"I feel like he thinks he's going to grab onto me and I'm going to freak and gas myself out and then he'll out-point me," Bermudez said. "That can't be your game plan. Clearly, it's been working for him, but I just don't think it'll play out that way against me."
Added Almeida: "He really hasn't been in a tough fight yet. It's just going to be me against him in the middle of the cage."
Tickets for "CES MMA 39" are priced at $45.00, $55.00, $75.00 and $125.00 (VIP) and can be purchased online at www.cesboxing.com or www.cagetix.com or by phone at 401-724-2253/2254. All fights and fighters are subject to change.
"CES MMA 39" features eight action-packed bouts, including the main event showdown between East Bridgewater, Mass., middleweight Chuck O'Neil (17-8, 6 KOs) and Lawrence, Mass., vet Wilfredo Santiago (6-3, 5 KOs).
Also on the main card, Quincy, Mass., light heavyweight Mike Rodriguez (5-1, 3 KOs) returns following an impressive network television debut at "CES MMA 38" in September to face New Hampshire's Kevin Haley (5-3, 2 KOs) and Cage Titans vet Peter Barrett (6-0, 5 KOs) of Abington puts his unbeaten record on the line in a featherweight bout against Clearwater, Fla., native Jeremy Davis (3-0, 1 KO), also undefeated.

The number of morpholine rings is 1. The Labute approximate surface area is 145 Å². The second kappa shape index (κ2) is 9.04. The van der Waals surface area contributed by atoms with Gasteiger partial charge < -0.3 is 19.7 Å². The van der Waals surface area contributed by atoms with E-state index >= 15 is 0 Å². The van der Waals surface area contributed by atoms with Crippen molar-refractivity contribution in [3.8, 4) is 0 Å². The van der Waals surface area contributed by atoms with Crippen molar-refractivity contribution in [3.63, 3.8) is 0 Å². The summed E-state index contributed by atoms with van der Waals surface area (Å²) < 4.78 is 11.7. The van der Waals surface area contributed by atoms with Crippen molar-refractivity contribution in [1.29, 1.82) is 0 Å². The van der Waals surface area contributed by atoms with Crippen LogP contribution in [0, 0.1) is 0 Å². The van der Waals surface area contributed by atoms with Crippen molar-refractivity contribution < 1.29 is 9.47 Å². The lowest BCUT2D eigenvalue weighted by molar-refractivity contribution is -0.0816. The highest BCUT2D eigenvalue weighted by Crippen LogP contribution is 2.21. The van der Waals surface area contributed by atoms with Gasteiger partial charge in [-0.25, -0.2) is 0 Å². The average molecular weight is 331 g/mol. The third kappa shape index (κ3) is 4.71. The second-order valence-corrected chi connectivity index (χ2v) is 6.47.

In the flyweight division, Milford, Mass., vet Remo Cardarelli (6-4) faces Josh Ricci (2-0) of Whitesville, N.Y., and Stoughton, Mass., bantamweight Max Barrett (3-0, 2 KOs) returns to face Matt Almy (2-1) of Binghamton, N.Y., both on the main card.
Sandwich, Mass., welterweight Bobby Flynn (6-3, 1 KO), fresh off his win over Kevin Horowitz at "CES MMA 36," battles unbeaten Crofton, Md., native Micah Terrill (6-0, 5 KOs) on the main card while Connor Barry (1-0) of Holbrook, Mass., faces lightweight Anthony Giachina (1-0) of Selden, N.Y., on the preliminary card.
Visit www.cesmma.com, www.twitter.com/cesmma or www.facebook.com/cesmma for more information, follow CES MMA on Instagram at @CESMMA and use the hashtag #CES39 to join the conversation.